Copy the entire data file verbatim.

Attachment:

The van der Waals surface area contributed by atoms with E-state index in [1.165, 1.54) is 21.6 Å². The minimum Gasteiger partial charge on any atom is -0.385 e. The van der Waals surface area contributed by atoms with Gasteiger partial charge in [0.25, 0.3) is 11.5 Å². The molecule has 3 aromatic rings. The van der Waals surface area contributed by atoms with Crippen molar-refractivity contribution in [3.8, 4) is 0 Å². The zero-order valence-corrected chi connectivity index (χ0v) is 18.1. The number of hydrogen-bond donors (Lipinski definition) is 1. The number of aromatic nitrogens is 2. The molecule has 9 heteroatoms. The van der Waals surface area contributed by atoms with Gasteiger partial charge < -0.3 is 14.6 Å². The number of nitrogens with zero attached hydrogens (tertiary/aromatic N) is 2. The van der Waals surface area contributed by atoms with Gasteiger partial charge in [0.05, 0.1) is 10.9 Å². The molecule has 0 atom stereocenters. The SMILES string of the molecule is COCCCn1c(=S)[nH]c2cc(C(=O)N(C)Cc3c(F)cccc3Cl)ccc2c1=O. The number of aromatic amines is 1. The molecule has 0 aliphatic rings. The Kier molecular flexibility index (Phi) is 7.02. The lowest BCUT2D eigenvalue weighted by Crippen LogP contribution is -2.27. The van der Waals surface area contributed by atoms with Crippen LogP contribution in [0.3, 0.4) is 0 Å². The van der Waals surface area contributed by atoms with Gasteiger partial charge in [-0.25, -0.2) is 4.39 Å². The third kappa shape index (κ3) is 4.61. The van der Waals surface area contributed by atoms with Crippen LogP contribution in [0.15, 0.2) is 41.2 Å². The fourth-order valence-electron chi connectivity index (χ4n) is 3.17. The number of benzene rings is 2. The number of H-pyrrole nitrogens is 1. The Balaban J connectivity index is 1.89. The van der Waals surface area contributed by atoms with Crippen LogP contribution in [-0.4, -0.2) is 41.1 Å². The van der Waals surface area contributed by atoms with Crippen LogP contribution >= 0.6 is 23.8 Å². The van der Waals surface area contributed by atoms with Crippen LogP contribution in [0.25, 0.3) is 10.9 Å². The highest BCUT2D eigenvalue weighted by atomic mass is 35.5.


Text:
The van der Waals surface area contributed by atoms with E-state index in [1.165, 1.54) is 21.6 Å². The minimum Gasteiger partial charge on any atom is -0.385 e. The van der Waals surface area contributed by atoms with Gasteiger partial charge in [0.25, 0.3) is 11.5 Å². The molecule has 3 aromatic rings. The van der Waals surface area contributed by atoms with Crippen molar-refractivity contribution in [3.8, 4) is 0 Å². The zero-order valence-corrected chi connectivity index (χ0v) is 18.1. The number of hydrogen-bond donors (Lipinski definition) is 1. The number of aromatic nitrogens is 2. The molecule has 9 heteroatoms. The van der Waals surface area contributed by atoms with Gasteiger partial charge < -0.3 is 14.6 Å². The number of nitrogens with zero attached hydrogens (tertiary/aromatic N) is 2. The van der Waals surface area contributed by atoms with Gasteiger partial charge in [0.05, 0.1) is 10.9 Å². The molecule has 0 atom stereocenters. The SMILES string of the molecule is COCCCn1c(=S)[nH]c2cc(C(=O)N(C)Cc3c(F)cccc3Cl)ccc2c1=O. The number of aromatic amines is 1. The molecule has 0 aliphatic rings. The Kier molecular flexibility index (Phi) is 7.02. The lowest BCUT2D eigenvalue weighted by Crippen LogP contribution is -2.27. The van der Waals surface area contributed by atoms with Crippen LogP contribution in [0.3, 0.4) is 0 Å². The van der Waals surface area contributed by atoms with Gasteiger partial charge in [-0.25, -0.2) is 4.39 Å². The third kappa shape index (κ3) is 4.61. The van der Waals surface area contributed by atoms with Crippen LogP contribution in [0.15, 0.2) is 41.2 Å². The fourth-order valence-electron chi connectivity index (χ4n) is 3.17. The number of benzene rings is 2. The number of H-pyrrole nitrogens is 1. The Balaban J connectivity index is 1.89. The van der Waals surface area contributed by atoms with Crippen LogP contribution in [-0.4, -0.2) is 41.1 Å². The van der Waals surface area contributed by atoms with Crippen LogP contribution >= 0.6 is 23.8 Å². The van der Waals surface area contributed by atoms with Crippen LogP contribution in [0.25, 0.3) is 10.9 Å². The highest BCUT2D eigenvalue weighted by atomic mass is 35.5.